Seek It, And It Recedes; Ignore It, And It Comes To You


The biographer Ibn Khallikan relates the following anecdote about a man named Abu Amir Orwa Ibn Uzaina, a scholar and poet who died around A.D. 736.  Not much is known of his life except that he was a member of the Iraqi tribe of al-Laith.  It illustrates the importance of not chasing things in life too much.  From personal experience I can attest to this principle’s soundness.  When I was younger, there were times when I would try too much to chase things or control events.

These efforts would leave me exhausted and frustrated.  But I found that when I relaxed and just focused on doing my “due diligence,” then things seemed to go well for me.  The Andalusian poet Mohammad Ibn Idris is quoted has having made the same point in one of his verses, which read as follows:

The favors which you pursue are like your own shadow.

Follow them, and you cannot catch them;

Turn away from them, and they will follow you.[1]

But let us relate the anecdote about Ibn Uzaina.  He once set out from the Hijaz to visit the court of the caliph Hisham Ibn Abd al-Malik in Damascus, Syria.  The caliph was a patron of the arts and a lover of fine things, and was much addicted to poetry.  He asked Ibn Uzaina, “Are you, sir, the author of the following lines?”:

I am not inclined to wastefulness, and I know that He who is my purveyor

Will come to my assistance.

If I strive to attain his favors, my efforts fatigue me; and if

I abstain from seeking them, I receive them without undergoing any toil.[2]

The poet replied in the affirmative.  The caliph (and caliphs loved to toy with people) said, “Well, I see that you do not practice your own words.  For you have come all the way from the Hijaz to seek favors from me.”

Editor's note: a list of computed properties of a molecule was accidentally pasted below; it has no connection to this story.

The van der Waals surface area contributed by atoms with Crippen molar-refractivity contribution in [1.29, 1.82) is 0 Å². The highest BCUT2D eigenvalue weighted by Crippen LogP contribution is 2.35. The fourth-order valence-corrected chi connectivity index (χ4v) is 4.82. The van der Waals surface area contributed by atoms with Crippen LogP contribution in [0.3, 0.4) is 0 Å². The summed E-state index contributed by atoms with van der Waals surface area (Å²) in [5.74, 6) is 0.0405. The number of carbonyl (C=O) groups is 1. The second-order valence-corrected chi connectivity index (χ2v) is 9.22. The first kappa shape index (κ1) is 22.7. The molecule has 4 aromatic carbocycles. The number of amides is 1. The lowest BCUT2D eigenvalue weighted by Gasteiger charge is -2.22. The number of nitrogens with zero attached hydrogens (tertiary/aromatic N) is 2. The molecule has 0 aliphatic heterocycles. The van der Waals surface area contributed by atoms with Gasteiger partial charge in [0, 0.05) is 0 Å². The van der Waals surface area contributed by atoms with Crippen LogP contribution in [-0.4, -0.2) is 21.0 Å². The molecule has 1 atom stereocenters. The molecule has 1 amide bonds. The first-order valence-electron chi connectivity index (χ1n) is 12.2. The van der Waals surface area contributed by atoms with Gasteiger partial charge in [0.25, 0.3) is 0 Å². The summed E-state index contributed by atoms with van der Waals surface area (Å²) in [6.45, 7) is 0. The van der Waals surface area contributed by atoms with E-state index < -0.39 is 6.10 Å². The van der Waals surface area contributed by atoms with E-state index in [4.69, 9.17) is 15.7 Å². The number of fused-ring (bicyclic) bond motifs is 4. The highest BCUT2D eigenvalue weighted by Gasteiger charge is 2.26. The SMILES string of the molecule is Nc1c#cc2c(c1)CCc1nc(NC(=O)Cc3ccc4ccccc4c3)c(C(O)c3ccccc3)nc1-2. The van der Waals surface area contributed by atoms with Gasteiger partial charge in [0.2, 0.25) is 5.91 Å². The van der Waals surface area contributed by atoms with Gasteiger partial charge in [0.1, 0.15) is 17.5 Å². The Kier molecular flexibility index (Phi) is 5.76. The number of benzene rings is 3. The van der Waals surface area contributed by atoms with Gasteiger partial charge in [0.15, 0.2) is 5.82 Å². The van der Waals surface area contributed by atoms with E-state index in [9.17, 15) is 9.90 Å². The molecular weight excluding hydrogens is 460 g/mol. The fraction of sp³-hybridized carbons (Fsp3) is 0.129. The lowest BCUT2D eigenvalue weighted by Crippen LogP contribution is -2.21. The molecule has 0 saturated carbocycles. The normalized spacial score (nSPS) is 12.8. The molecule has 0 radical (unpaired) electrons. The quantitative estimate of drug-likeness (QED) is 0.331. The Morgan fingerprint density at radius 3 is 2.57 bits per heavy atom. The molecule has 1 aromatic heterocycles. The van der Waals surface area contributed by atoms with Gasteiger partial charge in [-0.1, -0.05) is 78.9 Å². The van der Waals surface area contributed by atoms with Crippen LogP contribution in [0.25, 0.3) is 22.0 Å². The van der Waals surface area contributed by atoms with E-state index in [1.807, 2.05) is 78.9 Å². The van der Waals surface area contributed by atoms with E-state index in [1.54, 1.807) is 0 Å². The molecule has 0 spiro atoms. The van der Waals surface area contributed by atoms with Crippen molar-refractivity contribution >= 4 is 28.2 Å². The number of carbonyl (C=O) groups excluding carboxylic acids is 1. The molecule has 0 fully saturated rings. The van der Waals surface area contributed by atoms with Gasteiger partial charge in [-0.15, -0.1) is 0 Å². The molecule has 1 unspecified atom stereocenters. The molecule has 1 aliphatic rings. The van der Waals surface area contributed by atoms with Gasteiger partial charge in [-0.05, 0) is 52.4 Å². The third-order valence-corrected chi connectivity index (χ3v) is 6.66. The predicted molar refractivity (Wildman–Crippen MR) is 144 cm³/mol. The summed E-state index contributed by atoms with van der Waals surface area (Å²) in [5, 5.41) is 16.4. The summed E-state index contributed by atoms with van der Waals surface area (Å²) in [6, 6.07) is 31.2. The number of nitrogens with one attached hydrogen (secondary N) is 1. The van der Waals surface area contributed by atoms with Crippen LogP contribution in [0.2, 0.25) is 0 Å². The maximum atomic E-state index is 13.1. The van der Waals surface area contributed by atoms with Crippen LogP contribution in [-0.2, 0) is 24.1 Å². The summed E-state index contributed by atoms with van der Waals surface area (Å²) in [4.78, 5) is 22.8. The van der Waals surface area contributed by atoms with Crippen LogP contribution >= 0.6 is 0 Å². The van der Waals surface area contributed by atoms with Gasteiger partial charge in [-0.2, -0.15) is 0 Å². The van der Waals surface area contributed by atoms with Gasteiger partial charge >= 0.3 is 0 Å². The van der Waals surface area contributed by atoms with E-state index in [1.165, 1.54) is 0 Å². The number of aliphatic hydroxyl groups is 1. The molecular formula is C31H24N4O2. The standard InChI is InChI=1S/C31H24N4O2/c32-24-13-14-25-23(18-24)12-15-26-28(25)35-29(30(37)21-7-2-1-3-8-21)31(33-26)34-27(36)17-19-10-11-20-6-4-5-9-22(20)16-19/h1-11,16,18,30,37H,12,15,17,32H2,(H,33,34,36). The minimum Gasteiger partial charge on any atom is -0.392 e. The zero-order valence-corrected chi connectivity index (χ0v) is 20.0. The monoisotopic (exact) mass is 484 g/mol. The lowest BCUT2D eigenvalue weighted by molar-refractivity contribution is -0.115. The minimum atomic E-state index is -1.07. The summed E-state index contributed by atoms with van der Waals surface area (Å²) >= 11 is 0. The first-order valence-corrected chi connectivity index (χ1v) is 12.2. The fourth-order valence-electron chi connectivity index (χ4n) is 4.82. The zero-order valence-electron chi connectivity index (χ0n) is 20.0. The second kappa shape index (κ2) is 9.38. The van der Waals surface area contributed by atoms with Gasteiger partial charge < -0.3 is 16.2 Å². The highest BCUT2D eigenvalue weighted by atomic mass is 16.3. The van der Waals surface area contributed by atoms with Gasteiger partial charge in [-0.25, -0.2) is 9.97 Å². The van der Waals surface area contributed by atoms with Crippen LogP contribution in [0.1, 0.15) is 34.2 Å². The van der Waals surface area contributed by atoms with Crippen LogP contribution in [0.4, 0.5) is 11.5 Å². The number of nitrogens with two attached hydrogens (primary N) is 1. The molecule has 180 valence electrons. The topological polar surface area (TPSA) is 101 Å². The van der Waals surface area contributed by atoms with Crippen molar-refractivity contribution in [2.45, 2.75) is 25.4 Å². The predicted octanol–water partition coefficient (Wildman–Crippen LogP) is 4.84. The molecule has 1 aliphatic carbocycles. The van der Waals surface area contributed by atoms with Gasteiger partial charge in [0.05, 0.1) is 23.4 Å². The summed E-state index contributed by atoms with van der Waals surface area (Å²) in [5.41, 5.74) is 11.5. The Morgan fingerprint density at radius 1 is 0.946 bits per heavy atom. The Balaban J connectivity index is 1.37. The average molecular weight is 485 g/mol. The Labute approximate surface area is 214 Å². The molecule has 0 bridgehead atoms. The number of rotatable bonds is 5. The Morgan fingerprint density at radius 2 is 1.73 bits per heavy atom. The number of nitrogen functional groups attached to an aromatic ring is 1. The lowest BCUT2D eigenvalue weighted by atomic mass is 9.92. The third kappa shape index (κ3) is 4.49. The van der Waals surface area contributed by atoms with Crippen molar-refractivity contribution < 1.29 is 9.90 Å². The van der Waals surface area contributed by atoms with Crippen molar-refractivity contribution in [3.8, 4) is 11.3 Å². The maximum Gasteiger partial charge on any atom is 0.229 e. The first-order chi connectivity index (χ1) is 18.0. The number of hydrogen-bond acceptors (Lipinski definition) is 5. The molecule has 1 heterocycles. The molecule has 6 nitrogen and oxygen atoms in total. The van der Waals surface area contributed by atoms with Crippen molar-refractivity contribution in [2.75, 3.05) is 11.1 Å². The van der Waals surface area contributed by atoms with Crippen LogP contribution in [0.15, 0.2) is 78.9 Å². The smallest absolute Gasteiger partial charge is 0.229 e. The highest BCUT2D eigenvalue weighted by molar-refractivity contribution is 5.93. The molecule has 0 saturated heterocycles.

The poet blushed and said, “Yes, commander of the faithful, you have reminded me of those words which I should not have forgotten.”  He left the court and then departed back for the Hijaz the next day.

But the caliph too began to feel uncomfortable.  That night, as he lay in bed, he began to think about the incident.  He said to himself, “That poet is a skilled man and a clever wordsmith.  It is unwise to offend such men who wield the power of the pen.  I might be exposed to his satires.”  The next day he asked about the poet but learned he had already left Damascus.  “Well,” he said to himself, “I will show him that favors can come chasing after him.”

So the caliph had a messenger sent in pursuit of Ibn Uzaina.  This messenger tracked him all the way from Damascus to the Hijaz.  He then came calling at the home of the poet and knocked on his door.  When the poet answered, the messenger presented him with the money.  Ibn Uzaina smiled and said:

See how the caliph has demonstrated the proof of my words.  I toiled for hours on that poem and was called a liar.  But when I remained silent and returned home, favor sought me out.

These are the words of Ibn Uzaina on the wisdom of not chasing frantically after favors.


  1.  Trans. by MacGuckin de Slane, Biog. Dict. I.583.
  2.  Id. (with modification by author).


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